Now, everything would be fine and dandy if the political situation hadn’t been precarious. With curfews and military vehicles a common sight, life for Maddie and her family has been different, to say the least. Tragically, the evening Maddie decides to trick her parents and stay at her grandmother’s, the state is evacuated and Maddie is left all alone with nary a human around to help her. Soon the power is cut off and food becomes scarce and Emma is forced to use her imagination and grit to survive both the physical and mental hardship she encounters.
This novel is written in verse, and in being so adds a wonderfully melancholy tone to the writing. It reads like a stream of consciousness, therefore, making Emma’s experience more emotionally impactful.
How does Emma spend her days? Will Emma survive? Will her parents ever come to realize she has been left behind?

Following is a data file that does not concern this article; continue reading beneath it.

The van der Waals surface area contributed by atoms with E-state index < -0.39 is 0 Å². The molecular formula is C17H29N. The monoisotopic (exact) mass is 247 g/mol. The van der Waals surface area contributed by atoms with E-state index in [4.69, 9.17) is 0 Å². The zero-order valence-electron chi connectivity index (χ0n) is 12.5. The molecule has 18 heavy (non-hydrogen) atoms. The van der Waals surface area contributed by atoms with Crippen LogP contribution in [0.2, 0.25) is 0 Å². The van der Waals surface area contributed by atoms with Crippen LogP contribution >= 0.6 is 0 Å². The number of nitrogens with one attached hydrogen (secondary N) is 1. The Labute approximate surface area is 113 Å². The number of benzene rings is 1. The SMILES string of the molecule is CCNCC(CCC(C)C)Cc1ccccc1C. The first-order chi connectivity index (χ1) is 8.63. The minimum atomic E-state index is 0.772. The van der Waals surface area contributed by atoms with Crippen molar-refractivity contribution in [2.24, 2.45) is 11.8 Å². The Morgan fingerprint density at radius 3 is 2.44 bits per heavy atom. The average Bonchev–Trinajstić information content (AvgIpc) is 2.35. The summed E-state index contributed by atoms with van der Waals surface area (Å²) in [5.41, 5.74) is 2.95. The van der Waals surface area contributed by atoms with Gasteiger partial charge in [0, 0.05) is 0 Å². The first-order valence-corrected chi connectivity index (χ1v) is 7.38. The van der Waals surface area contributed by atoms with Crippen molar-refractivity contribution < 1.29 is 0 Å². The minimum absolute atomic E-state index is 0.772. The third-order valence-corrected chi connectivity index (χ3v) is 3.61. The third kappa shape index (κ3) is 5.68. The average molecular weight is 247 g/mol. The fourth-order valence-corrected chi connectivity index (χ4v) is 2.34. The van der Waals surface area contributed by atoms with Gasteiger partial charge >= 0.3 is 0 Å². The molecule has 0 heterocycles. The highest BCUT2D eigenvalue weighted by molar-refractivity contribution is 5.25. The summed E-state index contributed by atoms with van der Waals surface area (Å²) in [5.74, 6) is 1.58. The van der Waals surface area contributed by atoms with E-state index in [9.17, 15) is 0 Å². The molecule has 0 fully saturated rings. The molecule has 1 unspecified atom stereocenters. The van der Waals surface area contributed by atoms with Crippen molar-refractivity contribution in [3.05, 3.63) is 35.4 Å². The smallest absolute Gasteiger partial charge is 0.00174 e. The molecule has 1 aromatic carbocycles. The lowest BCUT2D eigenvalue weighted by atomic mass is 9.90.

A great book to have in a classroom library or middle school book club.
I love novels with puzzles and riddles, hidden passageways, and old libraries. In The Inheritance Games, we have all of these with a bit of romance and mystery thrown in. Avery Grambs inherits 2 billion dollars from a stranger much to the dismay of his grandsons. There is, however, one the condition, upon receiving the estate, she must live in the mansion for one year, along with the same family he has disinherited. During this time she navigates through clues and puzzles in order to find out who, in fact, is her mystery benefactor. Much to her chagrin, Avery finds herself attracted to one of the grandsons, an attraction that complicates things because she can trust no one.